If you withdraw money from your retirement account or pension -- for whatever reason -- federal tax laws require the financial institution that holds the account to report the disbursements. Using Form 1099-R, the institution reports the total amount withdrawn for the year, the taxable portion of that amount (if known), and certain other information about the transaction or transactions. Both you and the IRS should get a copy of the 1099-R.
Most people who receive a Form 1099-R are already in retirement, drawing on their retirement accounts or pensions. However, because the 1099-R is required whenever a disbursement is made, you should also receive a 1099-R for any tax year in which you rollover retirement funds from one account to another. The information on the 1099-R and the tax consequences differ depending on which type of rollover you choose.
1099-Rs for Traditional Direct Rollovers
If a direct rollover is available to you, this is usually the best option. In a direct rollover, your retirement money is sent directly from your old retirement account to your new account. Aside from saving you the hassle of having to deal with the cash and the details of the rollover yourself, you also avoid tax withholding on the rollover amount -- unless you are rolling over from a traditional to a Roth account. This means that you won't need to make up the amount of the withholding with other money to complete the rollover.
Regardless of the fact that you never touch the money, you will still receive a 1099-R. However, the 1099-R should reflect the fact that your rollover is not a taxable event. The Box 2a "taxable amount" should be zero, and the financial institution should indicate to the IRS that the disbursement was a direct rollover by entering code "G" in Box 7.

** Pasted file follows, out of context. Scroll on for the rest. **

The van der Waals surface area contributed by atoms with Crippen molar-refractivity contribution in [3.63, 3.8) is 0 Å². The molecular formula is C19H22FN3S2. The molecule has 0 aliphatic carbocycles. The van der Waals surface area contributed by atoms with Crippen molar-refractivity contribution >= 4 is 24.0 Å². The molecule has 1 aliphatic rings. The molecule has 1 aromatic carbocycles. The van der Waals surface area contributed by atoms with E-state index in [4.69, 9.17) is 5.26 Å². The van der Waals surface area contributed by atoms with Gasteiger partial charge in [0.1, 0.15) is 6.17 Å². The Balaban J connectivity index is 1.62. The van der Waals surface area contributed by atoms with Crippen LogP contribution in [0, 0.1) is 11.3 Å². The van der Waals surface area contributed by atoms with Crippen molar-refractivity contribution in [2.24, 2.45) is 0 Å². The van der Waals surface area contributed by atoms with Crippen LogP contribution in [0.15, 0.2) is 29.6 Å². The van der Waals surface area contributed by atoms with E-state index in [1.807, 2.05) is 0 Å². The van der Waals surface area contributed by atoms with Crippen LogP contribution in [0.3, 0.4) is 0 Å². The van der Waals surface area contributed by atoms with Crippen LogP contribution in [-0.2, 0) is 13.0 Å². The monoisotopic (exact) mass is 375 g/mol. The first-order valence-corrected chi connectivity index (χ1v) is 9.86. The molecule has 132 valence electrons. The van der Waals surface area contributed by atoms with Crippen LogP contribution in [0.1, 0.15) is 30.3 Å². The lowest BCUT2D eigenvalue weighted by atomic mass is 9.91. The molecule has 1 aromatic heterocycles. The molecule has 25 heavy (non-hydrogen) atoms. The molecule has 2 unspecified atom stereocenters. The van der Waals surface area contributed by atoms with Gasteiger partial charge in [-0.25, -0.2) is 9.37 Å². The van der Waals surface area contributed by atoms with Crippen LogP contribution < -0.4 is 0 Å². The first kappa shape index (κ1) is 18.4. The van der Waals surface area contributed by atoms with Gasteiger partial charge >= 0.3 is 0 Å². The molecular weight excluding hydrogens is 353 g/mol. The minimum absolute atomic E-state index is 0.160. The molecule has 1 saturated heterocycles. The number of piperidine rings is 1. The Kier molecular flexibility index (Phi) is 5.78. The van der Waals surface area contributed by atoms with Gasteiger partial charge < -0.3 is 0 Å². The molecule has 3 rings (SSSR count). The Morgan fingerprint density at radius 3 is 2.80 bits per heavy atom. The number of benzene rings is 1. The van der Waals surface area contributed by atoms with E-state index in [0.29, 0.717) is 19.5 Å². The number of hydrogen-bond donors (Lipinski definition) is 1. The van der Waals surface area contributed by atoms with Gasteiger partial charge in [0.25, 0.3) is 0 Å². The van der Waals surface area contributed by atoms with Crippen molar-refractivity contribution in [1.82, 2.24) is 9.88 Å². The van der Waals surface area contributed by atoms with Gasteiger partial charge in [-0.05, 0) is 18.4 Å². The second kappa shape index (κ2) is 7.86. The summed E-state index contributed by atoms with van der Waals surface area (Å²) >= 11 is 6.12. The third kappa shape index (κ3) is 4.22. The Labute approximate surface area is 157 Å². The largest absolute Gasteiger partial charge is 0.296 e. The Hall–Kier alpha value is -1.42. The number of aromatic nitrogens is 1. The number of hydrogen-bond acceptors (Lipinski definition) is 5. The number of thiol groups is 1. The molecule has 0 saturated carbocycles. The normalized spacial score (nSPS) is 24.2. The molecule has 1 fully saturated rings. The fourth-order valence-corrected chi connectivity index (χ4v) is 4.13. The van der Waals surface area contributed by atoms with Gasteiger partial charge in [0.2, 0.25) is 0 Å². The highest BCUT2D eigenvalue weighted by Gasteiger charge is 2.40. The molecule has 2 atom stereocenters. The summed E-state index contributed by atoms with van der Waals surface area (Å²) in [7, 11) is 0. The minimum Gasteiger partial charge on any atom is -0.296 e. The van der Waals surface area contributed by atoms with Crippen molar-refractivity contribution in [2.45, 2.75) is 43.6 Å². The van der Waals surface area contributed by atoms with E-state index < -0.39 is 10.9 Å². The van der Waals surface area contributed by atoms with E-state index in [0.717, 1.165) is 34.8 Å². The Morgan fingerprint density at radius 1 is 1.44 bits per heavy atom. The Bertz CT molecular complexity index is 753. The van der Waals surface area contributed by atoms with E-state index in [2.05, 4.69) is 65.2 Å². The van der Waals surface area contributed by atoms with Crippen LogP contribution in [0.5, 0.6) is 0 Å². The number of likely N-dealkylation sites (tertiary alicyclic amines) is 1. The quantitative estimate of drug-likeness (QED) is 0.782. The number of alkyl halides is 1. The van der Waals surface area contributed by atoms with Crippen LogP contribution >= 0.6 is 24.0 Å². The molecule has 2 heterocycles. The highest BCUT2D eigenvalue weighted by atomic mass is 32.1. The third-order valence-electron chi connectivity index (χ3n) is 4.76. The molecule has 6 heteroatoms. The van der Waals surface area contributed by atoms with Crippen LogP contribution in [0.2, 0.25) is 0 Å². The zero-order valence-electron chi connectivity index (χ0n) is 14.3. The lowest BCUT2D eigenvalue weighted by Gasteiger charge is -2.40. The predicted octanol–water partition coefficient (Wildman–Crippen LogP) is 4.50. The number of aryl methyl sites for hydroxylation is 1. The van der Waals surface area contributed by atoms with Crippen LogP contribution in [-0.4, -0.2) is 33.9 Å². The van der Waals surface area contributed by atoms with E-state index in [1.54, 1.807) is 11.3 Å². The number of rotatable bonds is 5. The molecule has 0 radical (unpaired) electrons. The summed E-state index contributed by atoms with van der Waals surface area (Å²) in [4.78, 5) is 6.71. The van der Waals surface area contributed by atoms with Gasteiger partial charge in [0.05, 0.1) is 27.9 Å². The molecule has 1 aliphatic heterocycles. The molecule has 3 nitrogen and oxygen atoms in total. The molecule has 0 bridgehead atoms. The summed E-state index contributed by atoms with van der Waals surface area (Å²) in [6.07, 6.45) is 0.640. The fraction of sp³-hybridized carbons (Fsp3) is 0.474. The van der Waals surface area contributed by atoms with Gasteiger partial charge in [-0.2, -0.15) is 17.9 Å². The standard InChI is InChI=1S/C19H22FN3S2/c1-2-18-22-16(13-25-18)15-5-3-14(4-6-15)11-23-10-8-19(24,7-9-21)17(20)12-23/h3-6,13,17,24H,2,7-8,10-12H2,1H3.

1099-Rs for Rollovers to Roth Plans
If you rollover funds from a traditional retirement account into a Roth-type account, whether in a direct or an indirect rollover, you owe taxes on any previously untaxed contributions. In this type of rollover, too, you will receive a 1099-R. In this case, the 1099-R should indicate in Box 2a the full amount of previously untaxed contributions being rolled over. This includes, for example, all contributions to a traditional 401(k) and any traditional IRA contributions for which you took a tax deduction. You owe taxes on the Box 2a amount, but assuming you make up the full amount of any withholding using outside funds, you will not owe penalties. By law, no one over the age of 59 1/2 owes penalties on any withdrawal from retirement accounts.
1099-Rs for Indirect Rollovers
In an indirect rollover, you withdraw cash from your retirement account and are responsible for depositing it into another retirement account within the legal window. With any indirect rollover, the financial institution should withhold 20 percent of the amount withdrawn for federal taxes. As with a Roth rollover, you must make up the amount of any withholding with other funds to complete the full rollover.
As with any other rollover, you will receive a 1099-R reporting the disbursement. Because the institution does not know whether you completed the rollover, the taxable amount in Box 2a will be the full amount of your pre-tax contributions into the old account. However, the financial institution holding your new account should send you a Form 5498 proving that you completed the rollover, so that you will not actually owe taxes on the amount in Box 2a of your 1099-R.
Reporting Rollovers on Your Tax Return
You must report your rollover on your tax return even if the rollover is not a taxable event. For your rollover tax year, you will need to file a 1040 or 1040A tax return.
Enter the full amount of the disbursement on Form 1040 line 16a or 1040A line 12a. Enter the taxable amount on 1040 line 16b or 1040A line 12b. Write the word "Rollover" on the dotted line next to this entry. If you are rolling over to a Roth, you should complete and follow the instructions on Form 8606 before making these entries.
Patricia DeWitt is a CTEC-registered tax professional, a member of the California State Bar and a graduate of Harvard Law School, J.D. class of 2000. Her writing appears on a range of business and finance websites.